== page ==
Erdogan expressed his frustration with not being able to control the backlash on social media by stating “right now, of course, there is a curse called Twitter…all forms of lies are there,”. Ironically, Erdogan has more than 2.7 million followers on Twitter. Somebody should have told him that when you try and silence the people, they will shout louder…especially on Twitter.

Contributor:

Sarah Brown, Account Coordinator for Stolen Quotes.

Freedom of Press

Under the Journalism Code of Ethics set by the Journalists Union in Australia, there is one code above all that journalists view as most sacred “Where confidences are accepted, respect them in all circumstances.”

This code has been challenged consistently over time and still remains a topic of interest in the industry. Journalist protection has often been comprised by what appears to be overriding public interest, such as law enforcement, national security or commercial confidentiality.

We’ve seen journalists so adamant in protecting the confidentiality of their sources that they have served prison time. One of the most famous cases was in 1972 a reporter for the Los Angeles Times spent six weeks in gaol for refusing to identify confidential sources in an article he wrote during the Charles Manson murder trial.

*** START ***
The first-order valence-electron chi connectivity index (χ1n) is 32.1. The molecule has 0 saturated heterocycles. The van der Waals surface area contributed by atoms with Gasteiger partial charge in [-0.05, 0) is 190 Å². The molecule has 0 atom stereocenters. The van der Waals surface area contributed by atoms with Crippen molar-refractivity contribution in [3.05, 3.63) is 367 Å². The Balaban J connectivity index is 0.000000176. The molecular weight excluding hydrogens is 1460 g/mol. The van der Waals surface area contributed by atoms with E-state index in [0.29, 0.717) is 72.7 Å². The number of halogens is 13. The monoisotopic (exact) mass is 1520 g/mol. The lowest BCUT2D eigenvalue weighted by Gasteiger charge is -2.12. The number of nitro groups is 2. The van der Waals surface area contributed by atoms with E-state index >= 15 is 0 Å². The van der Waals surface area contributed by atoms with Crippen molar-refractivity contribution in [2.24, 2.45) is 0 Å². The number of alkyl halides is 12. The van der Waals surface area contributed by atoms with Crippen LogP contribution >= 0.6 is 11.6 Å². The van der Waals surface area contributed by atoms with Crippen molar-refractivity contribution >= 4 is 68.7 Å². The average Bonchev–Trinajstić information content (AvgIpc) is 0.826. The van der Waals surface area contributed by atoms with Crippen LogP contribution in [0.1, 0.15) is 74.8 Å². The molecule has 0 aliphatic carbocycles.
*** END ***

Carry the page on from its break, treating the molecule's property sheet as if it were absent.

Even today Fairfax’s Adele Ferguson, the author of the book about mining tycoon Gina Rinehart, is being taken to court by Rinehart in an attempt to force Ferguson to name her sources.

The impact this will have on the industry is massive. The quality and quantity of great stories could drop considerably if people stopped coming forward with information in fear of having their identity revealed. Consequently, journalists wouldn’t be able to report on important stories that the public deserve to know.

We love the exciting world of journalism that challenges governments, people and corporations, reporting on stories that confront us and test what we already know and believe. We respect and fully support journalists who act ethically and responsibility and wish them nothing but luck and support during this challenging time.

Contributor:

Sarah Brown, Account Coordinator for Stolen Quotes.